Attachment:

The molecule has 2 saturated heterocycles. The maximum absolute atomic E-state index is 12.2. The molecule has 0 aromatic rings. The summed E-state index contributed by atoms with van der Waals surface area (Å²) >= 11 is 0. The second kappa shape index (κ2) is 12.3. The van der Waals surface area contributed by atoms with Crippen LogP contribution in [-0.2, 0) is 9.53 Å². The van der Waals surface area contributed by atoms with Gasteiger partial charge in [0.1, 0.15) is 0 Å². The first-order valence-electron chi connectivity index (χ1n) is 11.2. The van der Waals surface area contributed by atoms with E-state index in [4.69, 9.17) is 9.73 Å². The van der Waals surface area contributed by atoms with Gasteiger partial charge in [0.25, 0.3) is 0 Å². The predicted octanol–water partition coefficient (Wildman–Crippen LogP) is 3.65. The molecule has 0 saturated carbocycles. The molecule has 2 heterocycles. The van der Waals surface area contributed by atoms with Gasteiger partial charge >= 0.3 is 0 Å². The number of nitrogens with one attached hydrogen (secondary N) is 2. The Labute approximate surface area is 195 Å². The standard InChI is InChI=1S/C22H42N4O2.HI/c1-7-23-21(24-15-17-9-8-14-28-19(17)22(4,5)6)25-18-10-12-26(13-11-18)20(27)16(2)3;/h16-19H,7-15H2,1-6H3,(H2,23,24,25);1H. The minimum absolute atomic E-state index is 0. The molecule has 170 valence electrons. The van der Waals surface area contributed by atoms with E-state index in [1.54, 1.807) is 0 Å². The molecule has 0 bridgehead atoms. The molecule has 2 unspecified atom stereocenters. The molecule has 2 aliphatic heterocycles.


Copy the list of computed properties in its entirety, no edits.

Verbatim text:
The molecule has 2 saturated heterocycles. The maximum absolute atomic E-state index is 12.2. The molecule has 0 aromatic rings. The summed E-state index contributed by atoms with van der Waals surface area (Å²) >= 11 is 0. The second kappa shape index (κ2) is 12.3. The van der Waals surface area contributed by atoms with Crippen LogP contribution in [-0.2, 0) is 9.53 Å². The van der Waals surface area contributed by atoms with Gasteiger partial charge in [0.1, 0.15) is 0 Å². The first-order valence-electron chi connectivity index (χ1n) is 11.2. The van der Waals surface area contributed by atoms with E-state index in [4.69, 9.17) is 9.73 Å². The van der Waals surface area contributed by atoms with Gasteiger partial charge in [0.25, 0.3) is 0 Å². The predicted octanol–water partition coefficient (Wildman–Crippen LogP) is 3.65. The molecule has 0 saturated carbocycles. The molecule has 2 heterocycles. The van der Waals surface area contributed by atoms with Gasteiger partial charge >= 0.3 is 0 Å². The number of nitrogens with one attached hydrogen (secondary N) is 2. The Labute approximate surface area is 195 Å². The standard InChI is InChI=1S/C22H42N4O2.HI/c1-7-23-21(24-15-17-9-8-14-28-19(17)22(4,5)6)25-18-10-12-26(13-11-18)20(27)16(2)3;/h16-19H,7-15H2,1-6H3,(H2,23,24,25);1H. The minimum absolute atomic E-state index is 0. The molecule has 170 valence electrons. The van der Waals surface area contributed by atoms with E-state index in [1.54, 1.807) is 0 Å². The molecule has 0 bridgehead atoms. The molecule has 2 unspecified atom stereocenters. The molecule has 2 aliphatic heterocycles.